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O'Reilly.net: The Strange Case of the Disappearing Open Source Vendors

Jul 01, 2002, 13:00 (15 Talkback[s])
(Other stories by Tim O'Reilly)

"Back in 1998 when the term 'open source' was coined, the story was simple: 'Just because there's no vendor behind software, it doesn't mean it isn't important. The Internet runs on open source software (BIND, Sendmail, Apache, Perl), so any enterprise that depends on the Internet also depends on open source.' As in the Sherlock Holmes story, Silver Blaze, the 'curious incident' was the absence of the expected. The press, the analysts, and the computer industry as a whole ignored open source software because no one was paying for it. An industry whose measurements were focused on vendor market share had no way to come to grips with a market segment in which software could be adopted by end users without money changing hands.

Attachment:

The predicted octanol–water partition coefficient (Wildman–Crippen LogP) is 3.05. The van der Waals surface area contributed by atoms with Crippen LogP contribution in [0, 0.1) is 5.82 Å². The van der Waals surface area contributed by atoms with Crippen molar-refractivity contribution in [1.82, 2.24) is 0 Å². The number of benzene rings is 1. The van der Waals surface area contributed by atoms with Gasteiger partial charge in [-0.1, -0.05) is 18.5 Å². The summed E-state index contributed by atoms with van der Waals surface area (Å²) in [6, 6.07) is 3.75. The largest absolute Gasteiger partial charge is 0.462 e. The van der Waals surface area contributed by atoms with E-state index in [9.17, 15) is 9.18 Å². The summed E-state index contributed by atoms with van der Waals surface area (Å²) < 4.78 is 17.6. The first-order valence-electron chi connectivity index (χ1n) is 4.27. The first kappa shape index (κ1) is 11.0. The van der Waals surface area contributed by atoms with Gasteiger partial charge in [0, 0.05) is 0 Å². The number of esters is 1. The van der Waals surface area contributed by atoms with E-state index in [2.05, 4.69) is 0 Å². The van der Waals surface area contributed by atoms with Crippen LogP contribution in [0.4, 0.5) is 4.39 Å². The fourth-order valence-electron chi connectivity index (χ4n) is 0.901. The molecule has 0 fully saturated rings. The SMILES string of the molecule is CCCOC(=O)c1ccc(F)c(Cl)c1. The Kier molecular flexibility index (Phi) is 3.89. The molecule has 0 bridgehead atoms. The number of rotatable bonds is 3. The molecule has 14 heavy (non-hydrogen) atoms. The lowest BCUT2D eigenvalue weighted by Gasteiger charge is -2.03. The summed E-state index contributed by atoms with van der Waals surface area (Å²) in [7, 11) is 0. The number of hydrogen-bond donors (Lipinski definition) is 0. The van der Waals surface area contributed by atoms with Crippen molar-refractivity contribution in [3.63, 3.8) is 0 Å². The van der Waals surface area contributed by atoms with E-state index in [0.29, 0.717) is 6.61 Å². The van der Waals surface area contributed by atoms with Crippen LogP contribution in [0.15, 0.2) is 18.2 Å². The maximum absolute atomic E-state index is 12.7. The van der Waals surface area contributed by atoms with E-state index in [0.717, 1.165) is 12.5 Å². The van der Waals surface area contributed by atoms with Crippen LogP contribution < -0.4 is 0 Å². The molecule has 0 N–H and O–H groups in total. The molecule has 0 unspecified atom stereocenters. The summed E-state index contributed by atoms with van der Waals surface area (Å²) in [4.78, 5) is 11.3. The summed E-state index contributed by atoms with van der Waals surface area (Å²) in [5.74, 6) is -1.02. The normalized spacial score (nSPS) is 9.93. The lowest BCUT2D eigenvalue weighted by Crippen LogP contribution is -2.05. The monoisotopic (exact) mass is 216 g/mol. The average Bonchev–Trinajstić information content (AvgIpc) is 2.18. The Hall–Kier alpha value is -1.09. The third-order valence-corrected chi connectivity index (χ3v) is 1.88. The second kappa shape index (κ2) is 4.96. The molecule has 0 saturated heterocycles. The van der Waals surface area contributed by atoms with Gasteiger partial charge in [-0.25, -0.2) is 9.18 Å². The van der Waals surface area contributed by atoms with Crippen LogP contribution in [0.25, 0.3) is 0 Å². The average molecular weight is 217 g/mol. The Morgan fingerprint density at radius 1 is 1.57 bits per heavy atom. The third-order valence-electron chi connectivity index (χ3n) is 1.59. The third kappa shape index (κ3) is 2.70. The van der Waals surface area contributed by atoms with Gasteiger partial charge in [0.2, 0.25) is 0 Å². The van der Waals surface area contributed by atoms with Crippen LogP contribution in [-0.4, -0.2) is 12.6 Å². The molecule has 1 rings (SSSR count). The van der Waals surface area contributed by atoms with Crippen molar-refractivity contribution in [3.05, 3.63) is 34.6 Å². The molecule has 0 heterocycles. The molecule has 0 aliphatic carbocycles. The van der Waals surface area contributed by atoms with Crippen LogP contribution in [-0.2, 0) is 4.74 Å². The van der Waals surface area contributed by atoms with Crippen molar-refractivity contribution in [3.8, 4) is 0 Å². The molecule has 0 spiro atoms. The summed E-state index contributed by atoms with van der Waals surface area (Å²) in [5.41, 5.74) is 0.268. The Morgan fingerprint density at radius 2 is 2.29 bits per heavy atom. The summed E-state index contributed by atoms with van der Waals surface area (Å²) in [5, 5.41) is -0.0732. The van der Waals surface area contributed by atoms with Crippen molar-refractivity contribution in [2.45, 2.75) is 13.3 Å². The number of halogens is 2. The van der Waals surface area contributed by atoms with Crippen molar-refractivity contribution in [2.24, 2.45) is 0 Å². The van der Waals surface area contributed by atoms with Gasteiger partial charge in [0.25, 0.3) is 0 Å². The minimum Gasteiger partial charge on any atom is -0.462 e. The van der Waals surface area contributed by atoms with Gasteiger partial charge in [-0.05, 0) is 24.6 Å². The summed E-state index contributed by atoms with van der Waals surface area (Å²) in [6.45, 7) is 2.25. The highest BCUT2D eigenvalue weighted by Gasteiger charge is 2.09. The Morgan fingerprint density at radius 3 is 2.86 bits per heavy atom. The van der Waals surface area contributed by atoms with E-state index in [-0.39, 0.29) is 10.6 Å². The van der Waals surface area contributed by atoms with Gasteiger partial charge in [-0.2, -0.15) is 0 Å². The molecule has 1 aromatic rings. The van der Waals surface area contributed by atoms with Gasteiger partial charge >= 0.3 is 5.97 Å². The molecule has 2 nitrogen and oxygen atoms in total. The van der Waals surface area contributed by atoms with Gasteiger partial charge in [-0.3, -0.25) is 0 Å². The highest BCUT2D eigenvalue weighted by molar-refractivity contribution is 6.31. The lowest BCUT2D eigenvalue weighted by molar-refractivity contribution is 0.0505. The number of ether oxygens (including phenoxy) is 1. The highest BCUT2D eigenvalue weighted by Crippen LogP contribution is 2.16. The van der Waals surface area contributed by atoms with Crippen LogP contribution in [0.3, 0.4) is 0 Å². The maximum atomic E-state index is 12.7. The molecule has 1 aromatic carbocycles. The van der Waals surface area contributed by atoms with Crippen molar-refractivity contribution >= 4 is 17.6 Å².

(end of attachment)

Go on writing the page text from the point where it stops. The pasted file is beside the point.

"But like the misdirection that often characterizes mystery stories, the first and most obvious conclusion may lead the investigation astray. Many people rushed to the conclusion that the answer was to monetize this market segment! Over the next few years, open source boomed along with the Internet, and we saw a huge influx of venture capital (especially into Linux) and several multibillion-dollar IPOs.

"In the summer of 2002, though, the story is much more sober. The dot-com boom has ended, the VCs and the stock market are in retreat, and of all the much-hyped open source companies, only a few are left. Red Hat is still flourishing, but VA Linux Systems has taken 'Linux' out of its name; Caldera, SuSe, Turbolinux, and Connectiva [sic] are joining forces; Eazel, Great Bridge, and Lutris are out of business, among many others. (Note: In addition to Red Hat, there are some quiet successes: Zope, ActiveState, and CollabNet all have continued solid growth. Disclaimer ((or should it be bragging rights?)): O'Reilly is an investor in all three.)..."

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